Fr Frank’s Homily – 25 April 2021

By Fr Frank Brennan SJ, 24 April 2021
Australian soldier slouch hat
Image: Shutterstock.

Homily for the Fourth Sunday of Easter

Readings: Acts 4:8-12;  1 John 3:1-2; John 10:11-18

25 April 2021


It’s Anzac Day.  We will remember them.

At Communion, the Choir will sing Laurence Binyon’s Ode:


They shall grow not old, as we that are left grow old;

Age shall not weary them, nor the years condemn.

At the going down of the sun and in the morning

We will remember them.


In the week that our government announced a royal commission into Defence and Veterans’ Suicide, we know that age has wearied many of those who have returned from armed conflict, some of them being so weighed down that suicide has seemed the only or preferred option.

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In the week that our government announced the withdrawal of our troops from Afghanistan after twenty years of engagement in a theatre of war far removed from the world of most Australians, we know that many veterans have returned home to families, loved ones and neighbours sharing their questions and confusion about the purpose of their ongoing deployments.  It’s fourteen years since then Chief of Army Lieutenant General Peter Leahy gave a speech to the Royal Australian Infantry Corps telling them: “These are very challenging times. We are an army at war in a nation that feels as though it is blissfully at peace.”  That challenge has become all the greater in these last fourteen years.  It was a decade ago that Malcolm Turnbull when on the Opposition front bench told Parliament that we were asking our soldiers to be both warriors and nation builders:[1]

“Much has been said about this very difficult war in Afghanistan, and we should debate it more often in this place. One of our omissions as a parliament has been that we have committed Australian troops to this long war for a long time but have given relatively little attention to debating why they went there in the first place, why they are staying there and what the strategy is for them to leave and finally come home. We owe our troops much more attention. Loyalty, devotion and gratitude are a given, but we owe them our responsibility, our intellect, our care and our consideration in determining whether and to what extent the mission remains warranted. It should always be a matter of constant justification to the Australian people and our serving men and women as to why they remain in harm’s way.”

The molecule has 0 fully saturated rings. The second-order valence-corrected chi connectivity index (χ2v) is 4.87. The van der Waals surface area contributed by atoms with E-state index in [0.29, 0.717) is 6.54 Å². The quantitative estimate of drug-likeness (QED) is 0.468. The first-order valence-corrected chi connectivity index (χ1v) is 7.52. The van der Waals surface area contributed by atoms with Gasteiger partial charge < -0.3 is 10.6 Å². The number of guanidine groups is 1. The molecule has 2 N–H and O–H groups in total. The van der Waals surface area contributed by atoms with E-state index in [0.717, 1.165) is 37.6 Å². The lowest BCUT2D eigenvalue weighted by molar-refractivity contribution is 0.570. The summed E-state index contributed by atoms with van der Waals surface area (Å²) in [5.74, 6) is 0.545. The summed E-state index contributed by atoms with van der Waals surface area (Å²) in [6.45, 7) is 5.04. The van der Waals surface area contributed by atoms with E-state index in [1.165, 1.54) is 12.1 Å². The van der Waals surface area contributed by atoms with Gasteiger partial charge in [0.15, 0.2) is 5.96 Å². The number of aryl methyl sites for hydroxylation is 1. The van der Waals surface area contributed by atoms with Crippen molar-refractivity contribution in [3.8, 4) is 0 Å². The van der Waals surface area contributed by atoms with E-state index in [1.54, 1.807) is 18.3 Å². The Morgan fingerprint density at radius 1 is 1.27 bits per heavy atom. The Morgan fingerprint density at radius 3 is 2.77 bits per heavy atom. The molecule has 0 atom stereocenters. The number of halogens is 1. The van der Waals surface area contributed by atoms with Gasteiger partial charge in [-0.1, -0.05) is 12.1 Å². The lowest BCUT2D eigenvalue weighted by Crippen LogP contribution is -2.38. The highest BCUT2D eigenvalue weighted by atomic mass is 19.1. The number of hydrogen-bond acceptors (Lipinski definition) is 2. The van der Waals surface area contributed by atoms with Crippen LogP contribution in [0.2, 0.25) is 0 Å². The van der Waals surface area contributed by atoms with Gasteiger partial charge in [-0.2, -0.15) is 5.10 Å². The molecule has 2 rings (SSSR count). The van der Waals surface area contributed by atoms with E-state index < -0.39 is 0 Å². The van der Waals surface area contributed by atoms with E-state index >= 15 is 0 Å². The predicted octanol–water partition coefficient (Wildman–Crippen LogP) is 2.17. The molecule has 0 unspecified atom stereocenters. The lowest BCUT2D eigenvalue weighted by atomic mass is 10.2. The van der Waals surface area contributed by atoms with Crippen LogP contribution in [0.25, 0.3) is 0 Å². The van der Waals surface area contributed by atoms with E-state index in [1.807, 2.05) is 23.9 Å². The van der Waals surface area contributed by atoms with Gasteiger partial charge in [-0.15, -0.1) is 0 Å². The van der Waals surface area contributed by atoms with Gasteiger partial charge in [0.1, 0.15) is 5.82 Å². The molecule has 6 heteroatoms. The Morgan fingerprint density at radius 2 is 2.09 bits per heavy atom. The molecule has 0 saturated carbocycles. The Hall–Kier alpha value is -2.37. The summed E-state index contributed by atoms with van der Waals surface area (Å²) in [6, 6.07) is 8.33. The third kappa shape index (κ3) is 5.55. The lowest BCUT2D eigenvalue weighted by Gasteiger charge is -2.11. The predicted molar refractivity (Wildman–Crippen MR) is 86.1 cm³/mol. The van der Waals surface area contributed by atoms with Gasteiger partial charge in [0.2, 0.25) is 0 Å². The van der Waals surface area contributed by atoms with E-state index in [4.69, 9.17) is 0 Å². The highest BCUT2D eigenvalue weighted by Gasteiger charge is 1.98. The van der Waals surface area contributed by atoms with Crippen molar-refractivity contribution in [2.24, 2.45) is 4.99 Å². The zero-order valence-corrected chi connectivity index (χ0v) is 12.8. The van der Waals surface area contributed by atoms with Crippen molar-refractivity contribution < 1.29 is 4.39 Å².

We and our leaders let our soldiers down for another ten years,  and things went bad, very bad.  Not even Mr Turnbull as Prime Minister invited parliamentary debate on our long-running commitment in Afghanistan.

This is the first ANZAC Day since the published findings of Major General Paul Brereton, an Assistant Inspector‐General of the Australian Defence Force who found that between 2009 and 2013 there were 23 incidents in Afghanistan of alleged unlawful killings of 39 people, perpetrated by 25 Australian Special Forces soldiers, with the criminal behaviour being “commenced, committed, continued and concealed at the corporal or sergeant level”.  Those killed were prisoners, farmers and other civilians.  “This shameful record includes alleged instances in which new patrol members were coerced to shoot a prisoner to achieve the soldier’s first kill, in an appalling practice known as “blooding”.”  Major General  Brereton conceded that “commanders at troop, squadron and Special Operations Task Group level must bear some responsibility for the events that happened “on their watch”.”  Attempting to limit the damage, Brereton found: “But for a small number of patrol commanders, and their protégées, it would not have been thought of, it would not have begun, it would not have continued, and it would have been discovered. It is overwhelmingly at that level that responsibility resides.”

We the public are sharing something of the trauma and confusion of those many fine Australian soldiers who were sent in our name to Afghanistan wondering how structures of command and control were able to break down so completely, how military culture became so corrupted, and how even a VC hero could find himself under a heavy cloud of suspicion.

This ANZAC Day falls on the 4th Sunday of Easter when we hear John’s account of the good shepherd.  Even those of us who have lived all our lives in cities know that there are good shepherds and bad shepherds, and we know the difference.  The test comes when the wolf appears.  Jesus is not just your everyday good shepherd.  He is the good shepherd who lays down his life for his sheep.  He is the good shepherd who knows his sheep and whose sheep know him.